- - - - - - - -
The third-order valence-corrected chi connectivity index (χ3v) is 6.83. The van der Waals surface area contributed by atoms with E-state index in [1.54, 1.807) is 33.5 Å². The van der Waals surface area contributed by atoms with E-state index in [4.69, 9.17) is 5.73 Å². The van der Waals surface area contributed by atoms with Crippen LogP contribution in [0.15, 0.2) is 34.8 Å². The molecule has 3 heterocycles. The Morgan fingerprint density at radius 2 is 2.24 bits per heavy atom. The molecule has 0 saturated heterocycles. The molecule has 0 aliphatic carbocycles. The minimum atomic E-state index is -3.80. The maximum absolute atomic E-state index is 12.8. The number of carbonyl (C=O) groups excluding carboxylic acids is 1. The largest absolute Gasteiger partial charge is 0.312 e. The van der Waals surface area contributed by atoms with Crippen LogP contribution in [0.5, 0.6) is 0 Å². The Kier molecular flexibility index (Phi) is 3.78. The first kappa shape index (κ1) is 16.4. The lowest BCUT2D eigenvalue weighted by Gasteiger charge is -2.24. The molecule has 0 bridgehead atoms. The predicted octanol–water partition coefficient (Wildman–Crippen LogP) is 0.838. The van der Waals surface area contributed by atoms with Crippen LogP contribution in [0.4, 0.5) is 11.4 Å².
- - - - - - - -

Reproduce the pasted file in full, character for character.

The third-order valence-corrected chi connectivity index (χ3v) is 6.83. The van der Waals surface area contributed by atoms with E-state index in [1.54, 1.807) is 33.5 Å². The van der Waals surface area contributed by atoms with E-state index in [4.69, 9.17) is 5.73 Å². The van der Waals surface area contributed by atoms with Crippen LogP contribution in [0.15, 0.2) is 34.8 Å². The molecule has 3 heterocycles. The Morgan fingerprint density at radius 2 is 2.24 bits per heavy atom. The molecule has 0 saturated heterocycles. The molecule has 0 aliphatic carbocycles. The minimum atomic E-state index is -3.80. The maximum absolute atomic E-state index is 12.8. The number of carbonyl (C=O) groups excluding carboxylic acids is 1. The largest absolute Gasteiger partial charge is 0.312 e. The van der Waals surface area contributed by atoms with Crippen LogP contribution in [0.5, 0.6) is 0 Å². The Kier molecular flexibility index (Phi) is 3.78. The first kappa shape index (κ1) is 16.4. The lowest BCUT2D eigenvalue weighted by Gasteiger charge is -2.24. The molecule has 0 bridgehead atoms. The predicted octanol–water partition coefficient (Wildman–Crippen LogP) is 0.838. The van der Waals surface area contributed by atoms with Crippen LogP contribution in [0.4, 0.5) is 11.4 Å².